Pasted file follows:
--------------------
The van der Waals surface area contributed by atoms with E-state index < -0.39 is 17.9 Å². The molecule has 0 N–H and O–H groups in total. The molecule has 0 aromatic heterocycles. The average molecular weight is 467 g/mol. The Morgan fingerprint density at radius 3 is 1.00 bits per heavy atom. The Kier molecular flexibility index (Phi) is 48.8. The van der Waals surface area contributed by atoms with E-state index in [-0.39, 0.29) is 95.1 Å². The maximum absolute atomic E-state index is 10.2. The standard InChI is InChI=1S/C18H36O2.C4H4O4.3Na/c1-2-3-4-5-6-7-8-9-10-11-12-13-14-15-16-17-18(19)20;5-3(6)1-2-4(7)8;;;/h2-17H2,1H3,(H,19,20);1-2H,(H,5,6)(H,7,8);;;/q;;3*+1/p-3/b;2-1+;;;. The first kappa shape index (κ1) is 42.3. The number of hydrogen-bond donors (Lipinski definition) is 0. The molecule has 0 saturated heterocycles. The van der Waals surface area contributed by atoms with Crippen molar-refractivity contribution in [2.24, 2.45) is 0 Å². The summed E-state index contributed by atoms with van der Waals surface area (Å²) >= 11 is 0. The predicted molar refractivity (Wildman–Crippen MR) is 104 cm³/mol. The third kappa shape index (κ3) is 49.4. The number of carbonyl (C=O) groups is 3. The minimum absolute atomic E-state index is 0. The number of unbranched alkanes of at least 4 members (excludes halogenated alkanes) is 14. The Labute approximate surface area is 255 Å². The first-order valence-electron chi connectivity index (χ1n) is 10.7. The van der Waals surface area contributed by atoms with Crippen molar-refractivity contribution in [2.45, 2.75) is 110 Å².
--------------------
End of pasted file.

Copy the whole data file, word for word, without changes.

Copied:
The van der Waals surface area contributed by atoms with E-state index < -0.39 is 17.9 Å². The molecule has 0 N–H and O–H groups in total. The molecule has 0 aromatic heterocycles. The average molecular weight is 467 g/mol. The Morgan fingerprint density at radius 3 is 1.00 bits per heavy atom. The Kier molecular flexibility index (Phi) is 48.8. The van der Waals surface area contributed by atoms with E-state index in [-0.39, 0.29) is 95.1 Å². The maximum absolute atomic E-state index is 10.2. The standard InChI is InChI=1S/C18H36O2.C4H4O4.3Na/c1-2-3-4-5-6-7-8-9-10-11-12-13-14-15-16-17-18(19)20;5-3(6)1-2-4(7)8;;;/h2-17H2,1H3,(H,19,20);1-2H,(H,5,6)(H,7,8);;;/q;;3*+1/p-3/b;2-1+;;;. The first kappa shape index (κ1) is 42.3. The number of hydrogen-bond donors (Lipinski definition) is 0. The molecule has 0 saturated heterocycles. The van der Waals surface area contributed by atoms with Crippen molar-refractivity contribution in [2.24, 2.45) is 0 Å². The summed E-state index contributed by atoms with van der Waals surface area (Å²) >= 11 is 0. The predicted molar refractivity (Wildman–Crippen MR) is 104 cm³/mol. The third kappa shape index (κ3) is 49.4. The number of carbonyl (C=O) groups is 3. The minimum absolute atomic E-state index is 0. The number of unbranched alkanes of at least 4 members (excludes halogenated alkanes) is 14. The Labute approximate surface area is 255 Å². The first-order valence-electron chi connectivity index (χ1n) is 10.7. The van der Waals surface area contributed by atoms with Crippen molar-refractivity contribution in [2.45, 2.75) is 110 Å².